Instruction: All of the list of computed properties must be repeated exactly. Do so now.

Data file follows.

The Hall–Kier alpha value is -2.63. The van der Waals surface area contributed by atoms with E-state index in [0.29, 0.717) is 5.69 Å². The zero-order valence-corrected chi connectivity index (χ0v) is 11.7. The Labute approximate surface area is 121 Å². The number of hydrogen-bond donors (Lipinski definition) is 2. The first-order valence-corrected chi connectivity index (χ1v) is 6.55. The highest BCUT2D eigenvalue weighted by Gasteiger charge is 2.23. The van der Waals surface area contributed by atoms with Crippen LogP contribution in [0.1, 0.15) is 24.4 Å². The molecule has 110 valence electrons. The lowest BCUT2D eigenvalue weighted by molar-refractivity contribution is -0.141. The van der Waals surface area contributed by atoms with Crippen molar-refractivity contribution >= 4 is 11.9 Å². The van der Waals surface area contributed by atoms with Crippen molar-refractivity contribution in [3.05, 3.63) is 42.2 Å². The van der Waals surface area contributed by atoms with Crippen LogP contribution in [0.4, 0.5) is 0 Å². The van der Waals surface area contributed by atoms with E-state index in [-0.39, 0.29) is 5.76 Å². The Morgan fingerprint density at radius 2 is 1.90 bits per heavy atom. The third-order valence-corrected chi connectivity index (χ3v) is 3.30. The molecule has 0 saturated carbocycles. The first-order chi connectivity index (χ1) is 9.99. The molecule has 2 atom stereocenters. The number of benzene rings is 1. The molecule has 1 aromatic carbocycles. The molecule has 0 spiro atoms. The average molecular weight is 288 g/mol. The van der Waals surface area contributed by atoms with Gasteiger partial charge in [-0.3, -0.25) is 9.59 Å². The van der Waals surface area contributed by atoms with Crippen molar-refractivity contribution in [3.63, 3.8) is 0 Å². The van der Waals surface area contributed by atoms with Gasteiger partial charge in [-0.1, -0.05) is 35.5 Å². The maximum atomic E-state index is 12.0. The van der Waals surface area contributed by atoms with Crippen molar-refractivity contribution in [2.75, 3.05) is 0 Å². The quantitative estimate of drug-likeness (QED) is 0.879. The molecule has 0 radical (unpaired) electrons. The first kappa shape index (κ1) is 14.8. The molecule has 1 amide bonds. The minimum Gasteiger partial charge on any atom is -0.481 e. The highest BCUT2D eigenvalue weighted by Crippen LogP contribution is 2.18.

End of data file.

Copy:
The Hall–Kier alpha value is -2.63. The van der Waals surface area contributed by atoms with E-state index in [0.29, 0.717) is 5.69 Å². The zero-order valence-corrected chi connectivity index (χ0v) is 11.7. The Labute approximate surface area is 121 Å². The number of hydrogen-bond donors (Lipinski definition) is 2. The first-order valence-corrected chi connectivity index (χ1v) is 6.55. The highest BCUT2D eigenvalue weighted by Gasteiger charge is 2.23. The van der Waals surface area contributed by atoms with Crippen LogP contribution in [0.1, 0.15) is 24.4 Å². The molecule has 110 valence electrons. The lowest BCUT2D eigenvalue weighted by molar-refractivity contribution is -0.141. The van der Waals surface area contributed by atoms with Crippen molar-refractivity contribution >= 4 is 11.9 Å². The van der Waals surface area contributed by atoms with Crippen molar-refractivity contribution in [3.05, 3.63) is 42.2 Å². The van der Waals surface area contributed by atoms with Crippen LogP contribution in [0.4, 0.5) is 0 Å². The van der Waals surface area contributed by atoms with E-state index in [-0.39, 0.29) is 5.76 Å². The Morgan fingerprint density at radius 2 is 1.90 bits per heavy atom. The third-order valence-corrected chi connectivity index (χ3v) is 3.30. The molecule has 0 saturated carbocycles. The first-order chi connectivity index (χ1) is 9.99. The molecule has 2 atom stereocenters. The number of benzene rings is 1. The molecule has 1 aromatic carbocycles. The molecule has 0 spiro atoms. The average molecular weight is 288 g/mol. The van der Waals surface area contributed by atoms with Gasteiger partial charge in [-0.3, -0.25) is 9.59 Å². The van der Waals surface area contributed by atoms with Crippen molar-refractivity contribution in [3.63, 3.8) is 0 Å². The van der Waals surface area contributed by atoms with Gasteiger partial charge in [-0.1, -0.05) is 35.5 Å². The maximum atomic E-state index is 12.0. The van der Waals surface area contributed by atoms with Crippen molar-refractivity contribution in [2.75, 3.05) is 0 Å². The quantitative estimate of drug-likeness (QED) is 0.879. The molecule has 0 radical (unpaired) electrons. The first kappa shape index (κ1) is 14.8. The molecule has 1 amide bonds. The minimum Gasteiger partial charge on any atom is -0.481 e. The highest BCUT2D eigenvalue weighted by Crippen LogP contribution is 2.18.